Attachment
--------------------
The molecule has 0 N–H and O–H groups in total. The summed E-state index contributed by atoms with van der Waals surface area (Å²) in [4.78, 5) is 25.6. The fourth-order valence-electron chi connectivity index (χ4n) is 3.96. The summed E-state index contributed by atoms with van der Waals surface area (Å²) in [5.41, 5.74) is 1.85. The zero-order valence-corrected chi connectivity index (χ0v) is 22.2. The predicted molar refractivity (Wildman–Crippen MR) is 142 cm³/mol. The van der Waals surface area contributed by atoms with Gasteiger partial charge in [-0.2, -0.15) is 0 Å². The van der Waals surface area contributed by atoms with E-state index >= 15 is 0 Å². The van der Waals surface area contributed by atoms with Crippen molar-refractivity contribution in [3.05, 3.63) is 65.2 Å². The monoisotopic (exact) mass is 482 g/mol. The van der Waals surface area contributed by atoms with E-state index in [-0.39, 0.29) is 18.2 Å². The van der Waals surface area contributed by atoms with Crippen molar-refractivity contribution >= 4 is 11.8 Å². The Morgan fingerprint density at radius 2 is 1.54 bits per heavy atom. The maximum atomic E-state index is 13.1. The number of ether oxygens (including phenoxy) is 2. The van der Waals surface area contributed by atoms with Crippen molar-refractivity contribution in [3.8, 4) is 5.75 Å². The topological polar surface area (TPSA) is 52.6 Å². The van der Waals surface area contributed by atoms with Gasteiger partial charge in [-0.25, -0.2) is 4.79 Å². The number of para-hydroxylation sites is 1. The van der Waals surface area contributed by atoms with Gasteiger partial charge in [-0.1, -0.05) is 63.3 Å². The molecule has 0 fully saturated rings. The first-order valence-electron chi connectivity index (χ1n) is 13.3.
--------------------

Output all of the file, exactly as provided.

The molecule has 0 N–H and O–H groups in total. The summed E-state index contributed by atoms with van der Waals surface area (Å²) in [4.78, 5) is 25.6. The fourth-order valence-electron chi connectivity index (χ4n) is 3.96. The summed E-state index contributed by atoms with van der Waals surface area (Å²) in [5.41, 5.74) is 1.85. The zero-order valence-corrected chi connectivity index (χ0v) is 22.2. The predicted molar refractivity (Wildman–Crippen MR) is 142 cm³/mol. The van der Waals surface area contributed by atoms with Gasteiger partial charge in [-0.2, -0.15) is 0 Å². The van der Waals surface area contributed by atoms with E-state index >= 15 is 0 Å². The van der Waals surface area contributed by atoms with Crippen molar-refractivity contribution in [3.05, 3.63) is 65.2 Å². The monoisotopic (exact) mass is 482 g/mol. The van der Waals surface area contributed by atoms with E-state index in [-0.39, 0.29) is 18.2 Å². The van der Waals surface area contributed by atoms with Crippen molar-refractivity contribution >= 4 is 11.8 Å². The Morgan fingerprint density at radius 2 is 1.54 bits per heavy atom. The maximum atomic E-state index is 13.1. The number of ether oxygens (including phenoxy) is 2. The van der Waals surface area contributed by atoms with Crippen molar-refractivity contribution in [3.8, 4) is 5.75 Å². The topological polar surface area (TPSA) is 52.6 Å². The van der Waals surface area contributed by atoms with Gasteiger partial charge in [-0.25, -0.2) is 4.79 Å². The number of para-hydroxylation sites is 1. The van der Waals surface area contributed by atoms with Gasteiger partial charge in [-0.1, -0.05) is 63.3 Å². The molecule has 0 fully saturated rings. The first-order valence-electron chi connectivity index (χ1n) is 13.3.